Gov. Nathan Deal distanced himself Sunday from a case in Fulton County Superior Court involving the investigation into ethics allegations against his 2010 campaign.
On Friday, a jury determined that Georgia’s ethics commission did unfairly oust its director—Stacey Kalberman—because she was pursuing the investigation into Deal’s campaign activities, and ordered the state to pay her $700,000 in damages.
Reporters gathered at Middle Georgia Regional Airport asked Deal about the ruling Sunday morning when he briefly touched down to sign a bill making changes to the Macon-Bibb County Community Enhancement Authority.
The governor declined to comment on the verdict itself, saying he has no control over the ethics commission.
“I would simply say that any ethics allegations against me were resolved about two years ago,” Deal said.
“The only (substantiated allegations) were technical violations, such as failure to list somebody’s name appropriately that was a member of our campaign staff, those kind of technical violations.”
Deal paid $3,350 in fees to resolve those violations in 2012.
Over the course of last week’s trial, witnesses testified that Deal’s office handpicked Holly LaBerge to replace Kalberman at the ethics commission, thus choosing the person who would take over the investigation into the governor’s campaign.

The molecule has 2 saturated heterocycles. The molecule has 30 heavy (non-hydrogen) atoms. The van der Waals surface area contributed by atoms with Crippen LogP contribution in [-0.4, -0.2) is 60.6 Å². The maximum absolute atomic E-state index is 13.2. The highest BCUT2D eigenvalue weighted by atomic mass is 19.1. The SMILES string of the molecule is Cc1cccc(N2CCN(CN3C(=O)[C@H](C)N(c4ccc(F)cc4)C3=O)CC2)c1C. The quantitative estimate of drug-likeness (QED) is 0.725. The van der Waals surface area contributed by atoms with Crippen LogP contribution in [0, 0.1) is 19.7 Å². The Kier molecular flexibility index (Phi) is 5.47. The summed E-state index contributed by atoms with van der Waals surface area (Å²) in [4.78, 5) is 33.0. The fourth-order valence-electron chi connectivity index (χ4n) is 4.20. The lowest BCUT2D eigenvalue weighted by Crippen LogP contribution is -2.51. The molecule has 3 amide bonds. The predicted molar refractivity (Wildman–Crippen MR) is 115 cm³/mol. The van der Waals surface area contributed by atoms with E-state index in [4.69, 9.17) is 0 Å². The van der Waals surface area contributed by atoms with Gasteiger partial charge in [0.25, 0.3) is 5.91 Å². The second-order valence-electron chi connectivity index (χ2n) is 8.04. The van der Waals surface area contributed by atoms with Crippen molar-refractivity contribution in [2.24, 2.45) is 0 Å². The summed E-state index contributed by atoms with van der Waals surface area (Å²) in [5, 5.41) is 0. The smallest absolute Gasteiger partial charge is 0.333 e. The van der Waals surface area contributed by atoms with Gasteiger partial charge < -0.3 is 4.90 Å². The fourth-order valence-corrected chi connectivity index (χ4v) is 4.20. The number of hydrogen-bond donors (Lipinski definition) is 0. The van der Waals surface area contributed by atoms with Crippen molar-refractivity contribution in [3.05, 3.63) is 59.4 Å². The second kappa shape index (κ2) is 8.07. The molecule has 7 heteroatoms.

Former commission Chairman Patrick Millsaps testified that the involvement of Deal’s office in that hiring process “doesn’t pass the smell test,” as reported by the Atlanta Journal-Constitution.
Asked his reaction to Millsaps’ comments, Deal said, “I don’t know, I didn’t hear his testimony.”
Deal’s opponents in his race for reelection were quick to tie him to Friday’s verdict; Republican gubernatorial primary candidate and state schools Superintendent John Barge called on the governor to “step aside.”
Deal declined to reply directly when asked about his opponents’ comments Sunday.
“I think the people of this state, when they vote in the primary on May the 20th, will respond to them appropriately,” he said.
Meanwhile, two other lawsuits stemming from Kalberman’s dismissal remain outstanding.
The ethics commission’s former deputy director Sherilyn Streicker claims she was also forced out for investigating Deal. John Hair, a former media specialist at the commission, claims he was fired after he refused to alter or destroy records related to the investigation.
Asked if he’s concerned that those cases might drag into election season, Deal again declined comment.
“That’s more appropriately asked of the (state) Attorney General’s office, not of me,” he said. “They are the ones who defend cases of this nature.”